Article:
Employers could lose their Gen Z and millennial staff amid rising burnout rates, which COVID-19 has accelerated.
However, strategies to combat employee burnout must be developed now, as almost a quarter of staff plan to change employers in the next few months due to ‘the great resignation’ and rising job postings.
Burnout by age and symptoms
Research from analytics firm Visier found that over half of young professionals aged 16-34 feel burnt out. While respondents of all ages feel more burnt out since the pandemic began (73%), Gen Zs (16-24-year olds) are suffering more at 80%.
All the research respondents reported burnout symptoms, including trouble sleeping (47%), exhaustion (46%), and negative thoughts (39%). These symptoms were fuelled by contributing factors such as a shortage of employees (38%), long work hours (30%), and lack of reward and recognition (25%), exacerbated by the pandemic.
The role of COVID-19
We know that during the height of COVID-19, particularly during the lockdown periods, businesses prioritised survival over the workforce’s needs.
This is backed up by research in an academic article on ‘Employee Engagement and Wellbeing in Times of COVID-19′ that “many organisations started de-prioritising employees’ psychological needs owing to serve business losses due to lockdown, which is compromising their employee engagement and wellbeing.”
The pandemic also halted career progression and financial wellbeing for many, with around two-thirds of UK households taking pay cuts.
The exodus risk and ways to prevent it
Burnout will likely cause employees to leave their organisation. The same Visier study found that over half (79%) of respondents have considered leaving their job due to burnout, with 38% now looking for a new job.
The study also found that young professionals are more likely to talk to their managers about mental and physical exhaustion, which shows that efforts should be made to engage older staff in mental health and wellbeing topics at work.
The good news is that respondents have provided potential solutions for employers wanting to stem burnout and retain especially younger employees.
A significant number cited that “more reward and recognition” for their work (41%) could help reduce levels of workplace burnout. More flexibility in the working day (38%) and a better-resourced team (37%) were also mentioned. Over a third said more flexible hours and wellness programmes would help reduce burnout (32%).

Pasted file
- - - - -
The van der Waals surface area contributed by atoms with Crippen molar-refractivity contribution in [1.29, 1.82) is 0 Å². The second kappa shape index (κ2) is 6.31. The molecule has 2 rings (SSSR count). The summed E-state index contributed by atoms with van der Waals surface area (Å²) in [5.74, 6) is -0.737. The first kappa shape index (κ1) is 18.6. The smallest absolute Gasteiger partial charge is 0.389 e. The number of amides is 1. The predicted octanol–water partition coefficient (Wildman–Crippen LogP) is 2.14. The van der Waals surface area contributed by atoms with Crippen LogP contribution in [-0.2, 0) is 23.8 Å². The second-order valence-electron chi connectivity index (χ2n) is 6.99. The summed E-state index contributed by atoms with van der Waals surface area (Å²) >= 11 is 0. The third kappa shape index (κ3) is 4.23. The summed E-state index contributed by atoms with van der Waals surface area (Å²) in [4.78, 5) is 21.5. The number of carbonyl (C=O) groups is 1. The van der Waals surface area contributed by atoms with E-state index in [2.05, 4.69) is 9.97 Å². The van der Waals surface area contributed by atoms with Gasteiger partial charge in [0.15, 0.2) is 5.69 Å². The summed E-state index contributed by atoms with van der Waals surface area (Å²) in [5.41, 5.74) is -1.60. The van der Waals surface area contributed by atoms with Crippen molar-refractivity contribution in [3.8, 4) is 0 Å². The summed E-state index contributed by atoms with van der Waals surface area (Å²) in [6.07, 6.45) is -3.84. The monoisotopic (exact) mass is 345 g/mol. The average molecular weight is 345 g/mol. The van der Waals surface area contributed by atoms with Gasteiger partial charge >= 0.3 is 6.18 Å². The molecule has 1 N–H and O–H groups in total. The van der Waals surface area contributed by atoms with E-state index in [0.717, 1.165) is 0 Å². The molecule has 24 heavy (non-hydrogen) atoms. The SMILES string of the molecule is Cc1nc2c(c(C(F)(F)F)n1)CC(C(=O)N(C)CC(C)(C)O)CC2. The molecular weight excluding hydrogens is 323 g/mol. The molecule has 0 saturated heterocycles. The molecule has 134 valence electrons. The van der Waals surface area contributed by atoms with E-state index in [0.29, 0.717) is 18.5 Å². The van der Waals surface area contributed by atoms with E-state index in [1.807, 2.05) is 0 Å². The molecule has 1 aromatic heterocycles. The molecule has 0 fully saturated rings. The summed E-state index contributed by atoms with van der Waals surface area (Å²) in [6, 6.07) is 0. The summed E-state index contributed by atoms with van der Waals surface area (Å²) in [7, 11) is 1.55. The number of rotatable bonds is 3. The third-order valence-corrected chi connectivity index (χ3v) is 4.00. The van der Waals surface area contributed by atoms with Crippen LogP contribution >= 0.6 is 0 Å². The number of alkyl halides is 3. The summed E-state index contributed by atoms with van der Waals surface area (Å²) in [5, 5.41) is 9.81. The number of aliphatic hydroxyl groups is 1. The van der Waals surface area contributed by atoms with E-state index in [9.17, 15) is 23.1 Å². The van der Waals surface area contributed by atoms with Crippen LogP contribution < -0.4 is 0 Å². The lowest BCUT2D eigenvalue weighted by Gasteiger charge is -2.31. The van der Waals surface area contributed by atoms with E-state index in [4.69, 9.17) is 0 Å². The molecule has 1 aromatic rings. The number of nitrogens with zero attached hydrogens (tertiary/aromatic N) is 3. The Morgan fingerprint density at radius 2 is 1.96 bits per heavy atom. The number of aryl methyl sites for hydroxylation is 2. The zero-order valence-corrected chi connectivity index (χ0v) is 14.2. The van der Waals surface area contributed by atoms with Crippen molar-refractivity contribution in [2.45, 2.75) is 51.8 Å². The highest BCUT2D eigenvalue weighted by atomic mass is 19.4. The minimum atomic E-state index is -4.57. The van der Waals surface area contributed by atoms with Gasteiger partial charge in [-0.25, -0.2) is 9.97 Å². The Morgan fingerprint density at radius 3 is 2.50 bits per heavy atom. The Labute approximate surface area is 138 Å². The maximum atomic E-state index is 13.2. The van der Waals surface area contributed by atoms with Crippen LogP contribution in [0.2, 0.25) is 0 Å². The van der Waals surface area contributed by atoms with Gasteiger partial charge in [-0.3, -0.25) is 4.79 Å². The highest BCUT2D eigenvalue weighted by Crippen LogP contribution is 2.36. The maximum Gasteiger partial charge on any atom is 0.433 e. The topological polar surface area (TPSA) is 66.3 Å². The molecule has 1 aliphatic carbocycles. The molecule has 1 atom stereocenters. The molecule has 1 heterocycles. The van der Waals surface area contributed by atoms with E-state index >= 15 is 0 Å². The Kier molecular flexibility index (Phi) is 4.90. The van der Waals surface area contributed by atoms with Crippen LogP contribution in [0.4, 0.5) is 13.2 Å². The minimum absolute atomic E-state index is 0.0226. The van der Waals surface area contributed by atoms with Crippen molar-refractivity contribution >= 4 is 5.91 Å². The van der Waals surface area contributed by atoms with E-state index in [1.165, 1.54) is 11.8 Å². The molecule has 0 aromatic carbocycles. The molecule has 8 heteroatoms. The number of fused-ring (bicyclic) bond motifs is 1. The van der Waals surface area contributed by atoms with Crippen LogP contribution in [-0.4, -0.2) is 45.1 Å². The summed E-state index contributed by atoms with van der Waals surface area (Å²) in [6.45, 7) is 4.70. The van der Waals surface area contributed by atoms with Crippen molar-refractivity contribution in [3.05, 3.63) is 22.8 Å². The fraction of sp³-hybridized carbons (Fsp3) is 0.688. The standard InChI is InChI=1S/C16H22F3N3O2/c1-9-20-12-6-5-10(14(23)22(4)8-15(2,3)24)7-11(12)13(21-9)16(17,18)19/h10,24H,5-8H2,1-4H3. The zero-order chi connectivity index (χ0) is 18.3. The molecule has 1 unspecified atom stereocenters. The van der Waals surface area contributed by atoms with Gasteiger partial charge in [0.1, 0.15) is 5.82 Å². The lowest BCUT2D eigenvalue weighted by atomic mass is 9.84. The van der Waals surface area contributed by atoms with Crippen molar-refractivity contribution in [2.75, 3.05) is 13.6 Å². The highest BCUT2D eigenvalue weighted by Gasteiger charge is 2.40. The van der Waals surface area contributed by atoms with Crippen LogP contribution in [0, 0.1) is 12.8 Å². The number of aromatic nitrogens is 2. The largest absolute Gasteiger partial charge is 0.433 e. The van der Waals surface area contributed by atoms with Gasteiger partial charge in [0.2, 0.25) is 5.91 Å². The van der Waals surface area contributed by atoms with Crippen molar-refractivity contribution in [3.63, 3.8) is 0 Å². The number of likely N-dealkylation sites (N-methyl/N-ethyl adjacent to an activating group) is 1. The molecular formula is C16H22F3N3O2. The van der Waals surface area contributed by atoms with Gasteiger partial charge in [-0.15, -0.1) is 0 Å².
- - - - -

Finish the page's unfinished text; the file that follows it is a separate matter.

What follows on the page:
The research used the World Health Organisation’s (WHO) definition of burnout “feelings of energy depletion or exhaustion, increased mental distance from one’s job and reduced professional productivity in relation to chronic workplace stress.”
Andrea Derler, Principal for Research and Customer Value of Visier, said: “Britain is currently undergoing an occupational health crisis. Burnout is becoming pervasive in our workplaces, and employers need to act now to protect the wellbeing of their people or face the reality of a talent exodus.
“In particular, companies risk losing up and coming junior talent as burnout is becoming a generational issue – felt strongest by the Gen-Z and millennial workforce.
“Though time off work is an important way to recharge, it isn’t enough to alleviate chronic burnout. Leaders must understand how their people are feeling and engage employees in conversations about burnout using workplace tools to gauge their stress levels. Managers can then work with direct reports to alleviate work-related fatigue and provide crucial support. Only by identifying these feelings earlier on is it possible to act in time before the burnout crisis leads to voluntary turnover”.
In this article, you learned that:
- Employees are more burnt out since the pandemic began (73%) but that Gen Zs, (16-24-year olds) are suffering more at 80%.
- More reward and recognition for their work and increased job flexibility were cited by respondents as ways to stem burnout.
- However, younger workers are more likely to approach their managers about mental or physical exhaustion.